Bull trap :Definition for beginners

On Black Friday in 1929, the New York Stock Exchange collapsed and triggered a year-long global economic crisis – prices fell in stages over several years. In between, they recovered by up to 25%, only to plunge again shortly thereafter.

Investors who interpreted these short-term recovery phases as a reversal of the trend bought heavily – and fell into the trap. This is called a bull trap by the stock market.

Two Animals, Two Philosophies

Bull trap and bear trap behave in opposition to each other and go back to the two animals that have always been connected to the stock exchange: Bull and bear.

A so-called bull market – also called bull market – stands for an optimistic expectation of the market. A bull buys stocks in the hope that they will appreciate in value.

The bull market

The bear market – also known as the bear market – is pessimistic about the future. The bear makes profit through skepticism and disbelief – it believes in a decline in the value of stocks and trades, for example, in put options.

Generally speaking, the bull stands for an upturn in prices, the bear for a fall in prices.

Investors mostly hope for a bull market – that their investment pays off in the form of a profit.

Stock price movements up and down are created by the combination of both approaches.

Bull trap and bear trap: put on the wrong horse

If we now talk about bull traps, this means that investors are assuming a “bullish” market trend, i.e. rising prices, but the stock market is following the exact opposite trend.

The exact opposite is the case with the bear trap: Investors expect a “bearish” trend – i.e. falling prices – but the market has the opposite in mind for the security and gains. Both traps arise when an investor interprets buy or sell signals into the market that turn out to be wrong.

Market participants strive to derive turning points from the stock market trend by means of the so-called chart analysis, which initiate a trend reversal into a bear market or bull market. If this fails, they quickly fall into a bull trap (the alleged low point has not yet been reached) or a bear trap (the alleged high point has not yet been reached).

In the case of a bull trap, for example, this can lead to the buyer reversing his expectations for fear of a fall in value and selling his securities in order to avert even greater losses. If he has done this and then the prices go up but the trap is perfect.

In general, it can be said that a bear or bull market lasts at least two years after the Second World War before the market reverses its trend.

Dangers of bull and bear markets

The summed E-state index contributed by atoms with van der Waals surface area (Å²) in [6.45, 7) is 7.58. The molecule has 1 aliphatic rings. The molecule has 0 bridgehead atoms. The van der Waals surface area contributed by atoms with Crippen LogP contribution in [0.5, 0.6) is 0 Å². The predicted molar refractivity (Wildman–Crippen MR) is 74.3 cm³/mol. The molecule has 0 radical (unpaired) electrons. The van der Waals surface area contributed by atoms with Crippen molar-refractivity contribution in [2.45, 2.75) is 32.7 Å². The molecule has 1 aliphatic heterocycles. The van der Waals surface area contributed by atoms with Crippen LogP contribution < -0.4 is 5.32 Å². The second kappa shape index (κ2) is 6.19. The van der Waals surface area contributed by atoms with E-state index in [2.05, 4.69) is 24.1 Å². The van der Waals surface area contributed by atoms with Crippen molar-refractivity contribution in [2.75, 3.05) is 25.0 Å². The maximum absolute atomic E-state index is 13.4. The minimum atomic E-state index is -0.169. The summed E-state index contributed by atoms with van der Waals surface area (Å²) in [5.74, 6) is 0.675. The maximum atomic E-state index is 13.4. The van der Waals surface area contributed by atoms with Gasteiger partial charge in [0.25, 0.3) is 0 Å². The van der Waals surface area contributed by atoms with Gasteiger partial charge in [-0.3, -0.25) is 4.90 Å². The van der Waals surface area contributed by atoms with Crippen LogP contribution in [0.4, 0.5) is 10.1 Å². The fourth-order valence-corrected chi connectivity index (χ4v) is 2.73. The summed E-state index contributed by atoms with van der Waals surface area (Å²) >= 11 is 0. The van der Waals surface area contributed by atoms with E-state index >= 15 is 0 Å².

Bulls hope for a strong bull market – a period of strongly rising prices. This is also called a boom.

Bears, on the other hand, want to profit from a strong bear market – a period of sharply falling prices. This is also called a crash.

Extremes are dangerous in both directions, because: An exaggerated bull market can lead to a speculative bubble – expectations are too optimistic and no longer follow the real upswing.

“If this bubble bursts, it can quickly go in the opposite direction: A stock market crash – i.e. an extreme bear market – is the result. Investors sell, which causes prices to fall and thus leads to further sales. Prices fall into the bottomless.

The financial crisis since 2008 is an example of this process. Because the trend turned very fast. The Dax, as footballers would say, only faked its departure. Instead of going up, it’s going down, and this will probably continue for some time to come. At any rate, this week’s counter-attacks on weak trading days were too timid. Three times it went without large resistance more than one per cent downward. The Dax low of 11,750 points in March is still around 800 points away. However, the stock market usually goes down faster than up.

The international trade conflict that escalated last weekend has hit the stock market hard. Daimler was the first German company to have to adjust its profit forecast because higher tariffs are driving prices and reducing sales opportunities.

Now the high dependency of the German stock market on the export-oriented automotive industry is becoming even more apparent: The four car stocks Daimler, VW, BMW and Continental represent more than 30 percent of the net earnings of all 30 DAX companies and 25 percent of the dividends.

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